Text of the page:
Lalesso was launched in Cape Town 2005. The inspiration behind the brand came from the remote island of Lamu off the coast of Kenya. The Lalesso founders, Olivia Kennaway & Alice Heusser, felt it was necessary to involve a socially responsible method of manufacturing and so set up their own workshop in Diani Beach, Kenya. Starting out with just two seamstresses they now have a team of 22. All tailors are paid over three times the average manufacturers wage and provide very generous benefits such as creche facilities and personal loans.
Lalesso also tries to involve the community - The Crochet Sisters are a group of nuns who make all the crochet by hand. Local Masaai tradesmen make the beaded bracelets used on the swing tags and unemployed beach boys are commissioned to hand carve buttons from decaying coconuts.
In March 2008, Lalesso launched in all JOY and by May 2008 they were stocked in Topshop's flagship Oxford Circus store, London. Both Sienna Miller and Estelle have been spotted wearing Lalesso.
What are the challenges to grow Enternships?
The main challenge is time! Enternships is still in it's infancy so we are working hard to make sure that the core product is running smoothly. However, as my passion lies with changing the perception of Africa as a place to start and do business, I find the time. So this involves things like writing blogs and growing my networks as I mentioned above:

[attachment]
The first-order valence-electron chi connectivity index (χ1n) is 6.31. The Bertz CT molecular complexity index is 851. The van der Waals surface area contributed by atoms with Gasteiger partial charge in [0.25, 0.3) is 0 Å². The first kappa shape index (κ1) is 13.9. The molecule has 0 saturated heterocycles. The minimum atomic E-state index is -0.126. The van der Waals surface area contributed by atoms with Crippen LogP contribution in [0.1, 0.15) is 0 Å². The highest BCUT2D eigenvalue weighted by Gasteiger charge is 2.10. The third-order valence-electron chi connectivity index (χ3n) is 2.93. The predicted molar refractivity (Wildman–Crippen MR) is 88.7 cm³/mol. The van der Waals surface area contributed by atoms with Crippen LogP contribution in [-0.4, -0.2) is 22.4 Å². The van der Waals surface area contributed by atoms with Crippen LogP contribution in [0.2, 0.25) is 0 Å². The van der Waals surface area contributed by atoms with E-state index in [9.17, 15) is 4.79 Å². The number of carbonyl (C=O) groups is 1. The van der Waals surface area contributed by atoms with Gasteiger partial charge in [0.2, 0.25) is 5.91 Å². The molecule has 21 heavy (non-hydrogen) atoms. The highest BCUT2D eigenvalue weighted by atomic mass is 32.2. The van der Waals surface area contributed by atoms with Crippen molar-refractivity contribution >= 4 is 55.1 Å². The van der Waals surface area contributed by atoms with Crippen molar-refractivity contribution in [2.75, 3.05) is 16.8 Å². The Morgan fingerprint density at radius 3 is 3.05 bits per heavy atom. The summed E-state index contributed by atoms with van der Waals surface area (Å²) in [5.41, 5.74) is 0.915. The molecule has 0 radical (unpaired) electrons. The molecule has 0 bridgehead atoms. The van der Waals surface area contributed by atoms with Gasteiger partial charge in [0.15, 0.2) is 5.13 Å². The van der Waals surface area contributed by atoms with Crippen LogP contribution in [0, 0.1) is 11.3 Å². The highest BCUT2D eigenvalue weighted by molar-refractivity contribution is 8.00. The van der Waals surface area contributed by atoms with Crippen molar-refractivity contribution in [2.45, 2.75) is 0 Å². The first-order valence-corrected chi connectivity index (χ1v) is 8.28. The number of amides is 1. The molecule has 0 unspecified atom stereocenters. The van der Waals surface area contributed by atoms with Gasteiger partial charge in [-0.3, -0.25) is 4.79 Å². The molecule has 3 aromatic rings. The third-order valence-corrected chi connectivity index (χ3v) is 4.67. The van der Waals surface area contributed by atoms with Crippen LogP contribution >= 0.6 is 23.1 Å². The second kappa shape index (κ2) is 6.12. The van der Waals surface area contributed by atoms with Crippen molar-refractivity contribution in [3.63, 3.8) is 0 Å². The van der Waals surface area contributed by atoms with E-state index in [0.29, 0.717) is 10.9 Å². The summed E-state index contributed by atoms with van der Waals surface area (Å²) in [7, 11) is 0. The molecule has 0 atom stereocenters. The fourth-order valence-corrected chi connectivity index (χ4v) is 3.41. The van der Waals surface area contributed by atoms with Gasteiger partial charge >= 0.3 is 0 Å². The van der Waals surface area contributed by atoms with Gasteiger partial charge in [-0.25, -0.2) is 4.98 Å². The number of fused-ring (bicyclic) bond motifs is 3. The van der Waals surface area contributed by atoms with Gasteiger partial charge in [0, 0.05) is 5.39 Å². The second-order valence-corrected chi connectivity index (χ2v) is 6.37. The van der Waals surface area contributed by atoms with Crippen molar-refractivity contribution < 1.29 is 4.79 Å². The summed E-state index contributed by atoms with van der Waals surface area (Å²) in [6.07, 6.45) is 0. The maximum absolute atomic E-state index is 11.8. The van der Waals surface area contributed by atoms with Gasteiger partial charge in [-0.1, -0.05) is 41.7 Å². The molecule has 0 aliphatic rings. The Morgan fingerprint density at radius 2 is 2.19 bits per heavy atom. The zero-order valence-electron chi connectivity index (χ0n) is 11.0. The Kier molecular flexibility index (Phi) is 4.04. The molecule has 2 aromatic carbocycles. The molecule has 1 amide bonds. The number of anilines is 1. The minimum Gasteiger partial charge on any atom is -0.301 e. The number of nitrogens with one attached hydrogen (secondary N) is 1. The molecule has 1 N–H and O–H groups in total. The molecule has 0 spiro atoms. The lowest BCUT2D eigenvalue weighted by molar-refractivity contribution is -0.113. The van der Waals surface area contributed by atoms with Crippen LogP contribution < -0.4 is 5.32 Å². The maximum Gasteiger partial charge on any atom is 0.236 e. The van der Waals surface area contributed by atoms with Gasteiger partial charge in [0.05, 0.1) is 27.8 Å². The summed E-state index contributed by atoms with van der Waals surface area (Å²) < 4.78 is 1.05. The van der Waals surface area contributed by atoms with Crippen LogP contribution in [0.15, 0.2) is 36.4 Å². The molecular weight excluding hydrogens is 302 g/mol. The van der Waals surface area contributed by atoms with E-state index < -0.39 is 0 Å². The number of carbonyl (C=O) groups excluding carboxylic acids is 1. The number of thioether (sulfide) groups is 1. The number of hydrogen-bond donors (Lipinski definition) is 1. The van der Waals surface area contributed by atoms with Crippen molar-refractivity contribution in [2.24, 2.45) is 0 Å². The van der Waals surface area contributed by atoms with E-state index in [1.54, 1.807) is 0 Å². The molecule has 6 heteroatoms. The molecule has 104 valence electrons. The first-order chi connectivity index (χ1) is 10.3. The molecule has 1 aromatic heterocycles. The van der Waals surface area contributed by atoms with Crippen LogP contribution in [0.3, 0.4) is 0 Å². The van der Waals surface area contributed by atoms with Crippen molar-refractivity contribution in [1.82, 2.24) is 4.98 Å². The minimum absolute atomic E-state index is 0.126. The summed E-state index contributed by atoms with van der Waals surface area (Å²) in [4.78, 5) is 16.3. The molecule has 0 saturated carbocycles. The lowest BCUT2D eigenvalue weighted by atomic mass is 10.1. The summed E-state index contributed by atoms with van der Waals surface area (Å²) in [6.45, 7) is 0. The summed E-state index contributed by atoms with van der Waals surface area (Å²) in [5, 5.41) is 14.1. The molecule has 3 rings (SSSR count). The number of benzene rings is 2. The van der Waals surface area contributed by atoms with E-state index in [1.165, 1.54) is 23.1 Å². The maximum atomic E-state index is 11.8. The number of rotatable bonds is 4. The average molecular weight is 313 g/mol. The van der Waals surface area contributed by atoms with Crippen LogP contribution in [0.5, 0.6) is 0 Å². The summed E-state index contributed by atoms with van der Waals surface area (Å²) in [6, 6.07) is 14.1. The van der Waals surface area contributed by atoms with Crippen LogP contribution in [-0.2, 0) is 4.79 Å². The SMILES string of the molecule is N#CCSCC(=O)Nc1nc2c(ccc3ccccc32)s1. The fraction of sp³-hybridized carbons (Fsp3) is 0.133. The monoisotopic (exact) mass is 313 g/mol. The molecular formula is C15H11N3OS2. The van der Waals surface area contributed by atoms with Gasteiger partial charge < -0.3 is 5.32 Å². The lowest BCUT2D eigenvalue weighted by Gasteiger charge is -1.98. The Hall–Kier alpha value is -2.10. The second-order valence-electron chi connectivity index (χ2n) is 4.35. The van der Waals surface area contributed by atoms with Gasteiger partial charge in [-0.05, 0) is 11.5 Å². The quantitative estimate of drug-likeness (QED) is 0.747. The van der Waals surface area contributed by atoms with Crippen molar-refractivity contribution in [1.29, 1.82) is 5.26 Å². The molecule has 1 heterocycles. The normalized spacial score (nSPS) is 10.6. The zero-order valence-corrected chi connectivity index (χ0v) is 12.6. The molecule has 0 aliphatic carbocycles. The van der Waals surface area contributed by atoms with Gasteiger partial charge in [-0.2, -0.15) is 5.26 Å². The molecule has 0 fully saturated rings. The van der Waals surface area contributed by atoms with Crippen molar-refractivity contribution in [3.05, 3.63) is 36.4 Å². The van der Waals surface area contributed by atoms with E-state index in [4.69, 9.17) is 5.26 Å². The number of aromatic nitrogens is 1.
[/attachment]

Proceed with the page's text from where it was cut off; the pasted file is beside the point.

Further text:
Another challenge on the student side is that they are not as centralised as, say start-ups, when it comes to looking for work experience. That is the gap that Enternships is going to fill, but it will take time to build brand awareness. However due to my networks, many students in Africa became aware of Enternships and are interested in using the site to do virtual placements with companies based all over the world.
What does it mean: General business development?
During the day-to-day running of Enternships I focus primarily on Entern outreach. This will involve building relationships with Entrepreneur Societies in universities and Careers Services. We are very committed to maintaining a high calibre of Entern on our site and we've discovered the best way to do this is to make sure our marketing is targeted to the types of students and graduates that have some understanding of what it means to work in a start-up environment. As a start-up ourselves we know that we need to attract individuals with a strong work ethic, willingness to learn and a spark of innovation/creativity that leads them to think outside the box.
The launch of Enternships will be welcomed by students, as research published last month by the National Union of Students (NUS) found that 80 per cent of current undergraduates were "concerned" or "very concerned" about their job prospects. Not only has the site a focus on small businesses and thus a challenge to the stereotypical ‘graduate milkround job’ and traditional internships in large corporations, Enternships also focuses on startups and graduates in developing countries, such as Africa. Enternships has partnered with mayor world players such as Younoodle, and received support from entrepreneurial societies such as Oxbridge, London School of Economics and Stanford University. Also, it was endorsed by many serial entrepreneurs, such as Martha Lane Fox, lastminute.com co-founder and CEO of Lucky Voice:
"One of the greatest luxuries of being a student is having the time to think about ideas. One of the best things about being in a start-up is that it is all about ideas. An Enternship will give you a great opportunity to experience life in an entrepreneurial environment."